In my last blog, I went over some of the solutions the Fed is offering: the PDCF, the MMLF, and the CPFF, but since then, they’ve grown in size and number, which is why I’ll go over the old and new ones.
The extensive new measures the Federal Reserve has announced to support the economy are the PMCCF, the SMCCF, the TALF, and the ESF.
The Primary Market Corporate Credit Facility (PMCCF) is, simply put, the Fed printing up funny money and lending it directly to the corporations, instead of having to go through the primary dealers.
Looking at its fine print, the Fed considers this is a bridge loan for four years, and in addition to this, borrowers may elect to defer interest and principal payments during the six months of the loan, extendable at the discretion of the Fed.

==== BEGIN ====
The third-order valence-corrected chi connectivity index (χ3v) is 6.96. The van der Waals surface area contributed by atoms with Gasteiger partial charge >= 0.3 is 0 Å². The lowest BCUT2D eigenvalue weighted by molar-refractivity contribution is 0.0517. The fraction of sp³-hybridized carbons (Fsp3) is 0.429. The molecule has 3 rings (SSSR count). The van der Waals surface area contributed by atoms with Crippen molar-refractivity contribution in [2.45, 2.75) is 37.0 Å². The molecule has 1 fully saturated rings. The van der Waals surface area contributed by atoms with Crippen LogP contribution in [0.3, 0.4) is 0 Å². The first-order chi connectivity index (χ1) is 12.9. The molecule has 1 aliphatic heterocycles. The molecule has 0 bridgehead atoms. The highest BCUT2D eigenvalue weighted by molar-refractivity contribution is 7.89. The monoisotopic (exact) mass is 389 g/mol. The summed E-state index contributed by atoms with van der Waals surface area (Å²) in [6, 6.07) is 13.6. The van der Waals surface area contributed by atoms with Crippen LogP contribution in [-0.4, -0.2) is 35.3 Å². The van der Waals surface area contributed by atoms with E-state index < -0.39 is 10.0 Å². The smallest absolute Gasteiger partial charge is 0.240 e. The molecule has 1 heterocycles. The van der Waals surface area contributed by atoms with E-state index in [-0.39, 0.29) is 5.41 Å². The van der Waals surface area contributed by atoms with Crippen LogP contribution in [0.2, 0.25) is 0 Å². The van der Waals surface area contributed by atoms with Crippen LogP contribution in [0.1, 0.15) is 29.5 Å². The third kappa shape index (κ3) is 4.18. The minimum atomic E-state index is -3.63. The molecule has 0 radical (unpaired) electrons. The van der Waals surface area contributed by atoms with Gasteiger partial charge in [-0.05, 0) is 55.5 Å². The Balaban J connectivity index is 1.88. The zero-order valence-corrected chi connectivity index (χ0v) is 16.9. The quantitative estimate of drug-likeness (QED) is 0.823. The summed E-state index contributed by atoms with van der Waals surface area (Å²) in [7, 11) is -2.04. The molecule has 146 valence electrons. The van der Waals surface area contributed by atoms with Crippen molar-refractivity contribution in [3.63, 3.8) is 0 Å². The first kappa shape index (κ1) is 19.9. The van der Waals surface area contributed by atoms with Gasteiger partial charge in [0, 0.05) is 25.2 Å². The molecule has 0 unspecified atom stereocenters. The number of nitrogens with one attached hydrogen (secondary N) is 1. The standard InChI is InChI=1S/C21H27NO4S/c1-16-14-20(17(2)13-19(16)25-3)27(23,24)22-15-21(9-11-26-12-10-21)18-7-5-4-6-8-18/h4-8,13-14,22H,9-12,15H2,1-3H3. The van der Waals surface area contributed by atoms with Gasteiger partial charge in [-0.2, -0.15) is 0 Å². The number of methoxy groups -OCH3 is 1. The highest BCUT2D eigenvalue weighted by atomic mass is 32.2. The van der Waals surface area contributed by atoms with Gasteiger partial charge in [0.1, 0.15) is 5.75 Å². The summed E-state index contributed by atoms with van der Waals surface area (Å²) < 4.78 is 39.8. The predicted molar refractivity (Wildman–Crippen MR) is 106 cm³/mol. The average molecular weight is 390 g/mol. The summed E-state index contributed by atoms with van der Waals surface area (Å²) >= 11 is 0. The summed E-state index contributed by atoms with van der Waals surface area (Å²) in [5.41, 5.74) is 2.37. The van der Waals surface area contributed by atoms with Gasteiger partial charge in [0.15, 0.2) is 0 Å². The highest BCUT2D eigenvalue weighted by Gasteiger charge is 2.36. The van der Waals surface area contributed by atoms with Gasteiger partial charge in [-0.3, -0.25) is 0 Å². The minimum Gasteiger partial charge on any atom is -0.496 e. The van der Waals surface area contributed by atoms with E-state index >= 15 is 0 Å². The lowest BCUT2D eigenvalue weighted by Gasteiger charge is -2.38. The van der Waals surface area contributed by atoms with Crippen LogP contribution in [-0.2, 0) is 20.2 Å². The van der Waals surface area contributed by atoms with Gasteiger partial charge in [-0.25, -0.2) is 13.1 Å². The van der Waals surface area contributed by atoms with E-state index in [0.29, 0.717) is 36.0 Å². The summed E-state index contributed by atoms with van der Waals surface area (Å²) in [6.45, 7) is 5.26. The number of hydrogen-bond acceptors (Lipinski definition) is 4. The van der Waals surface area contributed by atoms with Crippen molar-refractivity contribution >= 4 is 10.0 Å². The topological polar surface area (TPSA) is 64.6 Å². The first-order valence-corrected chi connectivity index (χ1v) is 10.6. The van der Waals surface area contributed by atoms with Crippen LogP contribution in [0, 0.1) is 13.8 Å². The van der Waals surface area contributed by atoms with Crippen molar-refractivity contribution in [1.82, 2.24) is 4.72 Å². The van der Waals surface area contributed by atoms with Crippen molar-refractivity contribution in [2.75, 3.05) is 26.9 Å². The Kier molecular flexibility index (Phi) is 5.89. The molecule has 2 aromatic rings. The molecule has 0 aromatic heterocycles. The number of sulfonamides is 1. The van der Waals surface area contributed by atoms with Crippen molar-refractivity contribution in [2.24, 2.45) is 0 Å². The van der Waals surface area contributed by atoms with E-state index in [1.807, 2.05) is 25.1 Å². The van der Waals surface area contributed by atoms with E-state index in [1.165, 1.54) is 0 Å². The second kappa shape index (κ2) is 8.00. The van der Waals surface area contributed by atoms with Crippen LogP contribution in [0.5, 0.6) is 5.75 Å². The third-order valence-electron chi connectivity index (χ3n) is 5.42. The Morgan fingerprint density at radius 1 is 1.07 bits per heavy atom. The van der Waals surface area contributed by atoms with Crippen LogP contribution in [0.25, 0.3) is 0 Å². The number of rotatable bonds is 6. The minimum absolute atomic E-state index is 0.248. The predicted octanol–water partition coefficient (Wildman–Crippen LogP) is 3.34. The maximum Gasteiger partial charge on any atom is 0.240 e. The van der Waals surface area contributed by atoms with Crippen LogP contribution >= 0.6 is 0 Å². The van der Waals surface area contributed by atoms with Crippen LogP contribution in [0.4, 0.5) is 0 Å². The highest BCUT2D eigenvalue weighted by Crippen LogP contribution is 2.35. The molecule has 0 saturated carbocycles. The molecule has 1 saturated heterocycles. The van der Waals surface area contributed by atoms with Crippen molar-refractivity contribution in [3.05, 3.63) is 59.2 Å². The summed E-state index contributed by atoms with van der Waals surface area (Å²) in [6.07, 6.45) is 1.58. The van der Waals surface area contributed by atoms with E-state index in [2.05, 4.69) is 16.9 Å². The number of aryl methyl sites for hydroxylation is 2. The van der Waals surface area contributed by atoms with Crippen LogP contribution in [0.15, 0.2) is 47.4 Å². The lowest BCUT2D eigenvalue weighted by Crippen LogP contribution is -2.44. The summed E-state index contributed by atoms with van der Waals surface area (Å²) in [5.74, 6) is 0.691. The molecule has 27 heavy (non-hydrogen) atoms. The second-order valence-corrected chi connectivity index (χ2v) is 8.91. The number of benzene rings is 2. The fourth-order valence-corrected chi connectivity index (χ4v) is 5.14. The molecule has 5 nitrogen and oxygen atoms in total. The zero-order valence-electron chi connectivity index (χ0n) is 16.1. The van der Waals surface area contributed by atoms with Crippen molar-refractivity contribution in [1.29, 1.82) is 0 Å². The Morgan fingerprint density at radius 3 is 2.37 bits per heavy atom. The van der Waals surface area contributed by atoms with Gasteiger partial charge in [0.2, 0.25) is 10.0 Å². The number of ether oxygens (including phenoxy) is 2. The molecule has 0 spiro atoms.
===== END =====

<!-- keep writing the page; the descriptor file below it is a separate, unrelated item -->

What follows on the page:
Please read again.
The Federal Reserve is admitting they’re giving this money to corporations. This is 100% a bailout.
The Secondary Market Corporate Credit Facility (SMCCF), in other words, is the Fed taking its money, going directly to the corporate bond market and buying the existing debt.
Again, not having to go through the primary dealers in order to keep interest rates low.
Term Asset-Backed Securities Loan Facility (TALF), will enable the issuance of asset-backed securities backed by student loans, auto loans, credit card loans, loans guaranteed by the Small Business Administration, and certain other assets.
This means the Fed is going directly into the market to buy these assets in exchange for non-recourse loans.
In other words, the Fed’s printing the funny money and gifting it to investors in hopes they buy the garbage debt, and why wouldn’t they with a non- recourse loan?
Why this is important!